If slime disgusts you then you are a conservative

June 5th, 2009 - 2:39 pm ICT by IANS  

Washington, June 5 (IANS) Do crawly insects make you cringe or dead bodies make you blanch? Do you squirm when confronted with slime? If so, chances are you’re more conservative, politically. This is especially true in your attitudes towards gays and lesbians than your less-squeamish counterparts, according to two recent studies.
The results raise questions about the role of disgust, an emotion that evolved to keep humans safe from potential hazards, in contemporary judgements of morality and purity, says study leader David Pizarro, professor at Cornell University.

In the first study, Pizarro and co-authors Yoel Inbar of Harvard University and Paul Bloom of Yale University surveyed 181 US adults from politically mixed “swing states”.

They subjected these adults to two indexes: the Disgust Sensitivity Scale (DSS), which offers various scenarios to assess disgust sensitivity, and a political ideology scale.

From this they found a correlation between being more easily disgusted and political conservatism.

To test whether disgust sensitivity is linked to specific conservative attitudes, the researchers then surveyed 91 Cornell undergraduates with the DSS, as well as with questions about their positions on issues including gay marriage, abortion, gun control, labour unions, tax cuts and affirmative action.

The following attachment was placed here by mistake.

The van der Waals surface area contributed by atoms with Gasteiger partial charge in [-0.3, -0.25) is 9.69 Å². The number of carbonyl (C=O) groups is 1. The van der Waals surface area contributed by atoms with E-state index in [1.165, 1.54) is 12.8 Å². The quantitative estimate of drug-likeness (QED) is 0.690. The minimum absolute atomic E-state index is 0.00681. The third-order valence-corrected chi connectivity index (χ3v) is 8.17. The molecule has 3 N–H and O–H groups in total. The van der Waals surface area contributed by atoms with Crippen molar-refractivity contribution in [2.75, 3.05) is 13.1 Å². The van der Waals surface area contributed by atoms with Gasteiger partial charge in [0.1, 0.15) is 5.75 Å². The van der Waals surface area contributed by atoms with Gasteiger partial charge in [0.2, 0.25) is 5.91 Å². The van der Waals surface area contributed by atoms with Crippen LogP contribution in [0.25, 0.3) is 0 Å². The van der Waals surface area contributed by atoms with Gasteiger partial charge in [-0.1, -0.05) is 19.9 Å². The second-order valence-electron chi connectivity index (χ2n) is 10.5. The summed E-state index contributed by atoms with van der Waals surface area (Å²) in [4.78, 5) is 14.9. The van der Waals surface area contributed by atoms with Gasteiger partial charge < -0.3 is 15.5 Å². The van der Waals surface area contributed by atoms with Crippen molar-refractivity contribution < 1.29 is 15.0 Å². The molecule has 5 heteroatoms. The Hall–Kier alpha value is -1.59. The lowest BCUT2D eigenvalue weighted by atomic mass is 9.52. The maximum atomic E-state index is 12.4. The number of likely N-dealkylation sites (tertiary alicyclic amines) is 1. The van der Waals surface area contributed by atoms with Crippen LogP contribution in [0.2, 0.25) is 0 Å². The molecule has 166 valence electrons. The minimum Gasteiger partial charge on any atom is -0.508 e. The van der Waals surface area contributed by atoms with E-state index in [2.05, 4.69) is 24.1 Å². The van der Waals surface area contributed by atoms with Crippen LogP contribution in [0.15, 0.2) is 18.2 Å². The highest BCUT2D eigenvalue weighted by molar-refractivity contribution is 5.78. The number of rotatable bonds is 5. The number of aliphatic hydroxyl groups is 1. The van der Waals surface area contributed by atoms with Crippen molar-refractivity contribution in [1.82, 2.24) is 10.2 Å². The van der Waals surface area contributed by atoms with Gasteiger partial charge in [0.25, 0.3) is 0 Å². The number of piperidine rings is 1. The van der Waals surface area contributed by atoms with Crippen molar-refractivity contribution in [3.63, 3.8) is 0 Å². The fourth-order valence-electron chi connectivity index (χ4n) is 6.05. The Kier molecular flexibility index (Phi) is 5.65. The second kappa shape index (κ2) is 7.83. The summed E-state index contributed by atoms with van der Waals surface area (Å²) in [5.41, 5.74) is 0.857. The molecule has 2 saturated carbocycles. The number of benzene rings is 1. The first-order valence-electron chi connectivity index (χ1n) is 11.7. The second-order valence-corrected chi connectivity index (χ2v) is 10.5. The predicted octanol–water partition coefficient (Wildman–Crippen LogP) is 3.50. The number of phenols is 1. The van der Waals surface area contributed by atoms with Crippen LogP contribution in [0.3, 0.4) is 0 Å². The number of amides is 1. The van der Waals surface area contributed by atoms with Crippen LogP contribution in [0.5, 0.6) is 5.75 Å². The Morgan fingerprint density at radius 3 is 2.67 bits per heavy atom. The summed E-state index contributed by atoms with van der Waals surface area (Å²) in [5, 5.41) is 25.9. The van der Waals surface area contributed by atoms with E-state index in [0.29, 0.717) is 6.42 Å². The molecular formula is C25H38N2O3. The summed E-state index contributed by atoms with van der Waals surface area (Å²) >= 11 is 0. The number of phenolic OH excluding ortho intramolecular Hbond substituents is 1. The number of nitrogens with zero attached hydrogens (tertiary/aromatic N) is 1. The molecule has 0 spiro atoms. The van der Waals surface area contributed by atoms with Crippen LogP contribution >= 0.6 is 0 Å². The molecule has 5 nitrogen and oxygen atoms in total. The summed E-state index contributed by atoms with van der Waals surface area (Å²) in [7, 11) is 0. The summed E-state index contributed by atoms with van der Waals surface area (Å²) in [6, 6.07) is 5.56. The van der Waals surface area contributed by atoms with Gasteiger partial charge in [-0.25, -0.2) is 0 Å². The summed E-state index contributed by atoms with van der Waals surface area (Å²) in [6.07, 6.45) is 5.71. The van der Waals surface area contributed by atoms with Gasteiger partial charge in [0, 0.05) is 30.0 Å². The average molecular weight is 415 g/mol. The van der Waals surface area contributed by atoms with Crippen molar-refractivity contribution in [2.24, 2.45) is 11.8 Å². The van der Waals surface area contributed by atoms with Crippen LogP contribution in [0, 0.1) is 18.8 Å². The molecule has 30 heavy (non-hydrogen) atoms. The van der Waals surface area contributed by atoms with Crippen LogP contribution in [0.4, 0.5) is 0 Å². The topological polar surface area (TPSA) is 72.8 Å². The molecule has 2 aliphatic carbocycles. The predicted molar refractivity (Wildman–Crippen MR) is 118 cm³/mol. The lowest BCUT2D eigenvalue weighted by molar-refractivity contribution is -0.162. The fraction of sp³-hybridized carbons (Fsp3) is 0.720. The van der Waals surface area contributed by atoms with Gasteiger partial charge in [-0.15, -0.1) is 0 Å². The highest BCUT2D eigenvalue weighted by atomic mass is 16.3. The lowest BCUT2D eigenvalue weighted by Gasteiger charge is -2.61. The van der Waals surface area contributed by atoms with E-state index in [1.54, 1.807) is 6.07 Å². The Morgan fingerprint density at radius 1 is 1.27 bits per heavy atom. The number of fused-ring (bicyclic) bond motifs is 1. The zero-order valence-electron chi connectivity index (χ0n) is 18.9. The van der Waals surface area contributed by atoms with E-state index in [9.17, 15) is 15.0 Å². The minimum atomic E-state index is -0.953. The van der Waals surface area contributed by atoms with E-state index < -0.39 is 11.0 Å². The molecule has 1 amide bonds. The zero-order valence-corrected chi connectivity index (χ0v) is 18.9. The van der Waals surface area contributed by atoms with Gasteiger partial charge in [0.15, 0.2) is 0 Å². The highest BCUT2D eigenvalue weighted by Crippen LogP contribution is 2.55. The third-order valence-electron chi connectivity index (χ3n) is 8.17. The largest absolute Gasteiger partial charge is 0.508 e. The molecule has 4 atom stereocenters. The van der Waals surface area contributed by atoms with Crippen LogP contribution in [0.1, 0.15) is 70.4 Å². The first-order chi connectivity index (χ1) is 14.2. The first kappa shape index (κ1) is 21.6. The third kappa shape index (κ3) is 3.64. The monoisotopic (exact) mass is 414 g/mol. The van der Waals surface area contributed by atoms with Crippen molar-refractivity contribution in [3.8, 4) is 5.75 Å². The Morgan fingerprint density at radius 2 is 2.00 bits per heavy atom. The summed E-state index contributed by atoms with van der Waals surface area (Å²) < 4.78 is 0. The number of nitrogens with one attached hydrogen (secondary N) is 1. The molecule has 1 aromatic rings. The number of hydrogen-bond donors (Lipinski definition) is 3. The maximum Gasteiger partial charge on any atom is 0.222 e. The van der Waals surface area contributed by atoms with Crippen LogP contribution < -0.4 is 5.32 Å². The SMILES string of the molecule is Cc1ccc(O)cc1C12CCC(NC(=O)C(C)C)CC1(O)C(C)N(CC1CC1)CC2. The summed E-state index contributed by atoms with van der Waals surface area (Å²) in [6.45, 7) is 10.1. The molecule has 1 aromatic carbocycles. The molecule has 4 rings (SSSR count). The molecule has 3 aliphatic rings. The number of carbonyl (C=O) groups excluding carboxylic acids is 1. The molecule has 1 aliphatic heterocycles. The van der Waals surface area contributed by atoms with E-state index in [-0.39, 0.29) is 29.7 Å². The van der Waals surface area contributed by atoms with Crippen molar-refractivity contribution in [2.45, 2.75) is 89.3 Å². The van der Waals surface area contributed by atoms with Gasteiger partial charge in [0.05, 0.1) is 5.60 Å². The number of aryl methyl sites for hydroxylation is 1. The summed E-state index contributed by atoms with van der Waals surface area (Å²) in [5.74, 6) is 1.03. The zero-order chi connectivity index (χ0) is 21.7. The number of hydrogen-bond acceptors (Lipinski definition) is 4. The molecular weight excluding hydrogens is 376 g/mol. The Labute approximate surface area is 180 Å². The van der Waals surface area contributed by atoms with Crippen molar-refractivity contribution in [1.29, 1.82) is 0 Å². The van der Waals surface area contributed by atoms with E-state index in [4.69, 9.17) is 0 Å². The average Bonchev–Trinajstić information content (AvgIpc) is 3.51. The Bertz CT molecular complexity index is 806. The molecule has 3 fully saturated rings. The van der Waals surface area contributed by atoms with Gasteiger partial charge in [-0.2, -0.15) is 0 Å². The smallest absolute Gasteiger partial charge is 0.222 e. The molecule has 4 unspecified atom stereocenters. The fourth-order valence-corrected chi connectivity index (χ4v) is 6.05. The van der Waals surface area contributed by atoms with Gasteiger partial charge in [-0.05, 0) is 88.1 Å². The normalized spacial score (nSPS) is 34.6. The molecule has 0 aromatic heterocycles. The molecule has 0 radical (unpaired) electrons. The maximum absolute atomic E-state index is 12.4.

Participants who rated higher in disgust sensitivity were more likely to oppose gay marriage and abortion, issues that are related to notions of morality or purity.

The researchers also found a weak correlation between disgust sensitivity and support for tax cuts, but no link between disgust sensitivity and the other issues.

And in a separate study Pizarro and colleagues found a link between higher disgust sensitivity and disapproval of gays and lesbians.

Liberals and conservatives disagree about whether disgust has a valid place in making moral judgments, Pizarro noted.

Conservatives have argued that there is inherent wisdom in repugnance; that feeling disgusted about something — gay sex between consenting adults, for example — is cause enough to judge it wrong or immoral, even lacking a concrete reason.

Liberals tend to disagree, and are more likely to base judgments on whether an action or a thing causes actual harm, said a Cornell release.

That can have tragic effects, as in cases throughout history where minorities have been victims of discrimination by groups that perceived them as having disgusting characteristics.

These two studies were published in the journals Emotion and Cognition and Emotion, respectively.

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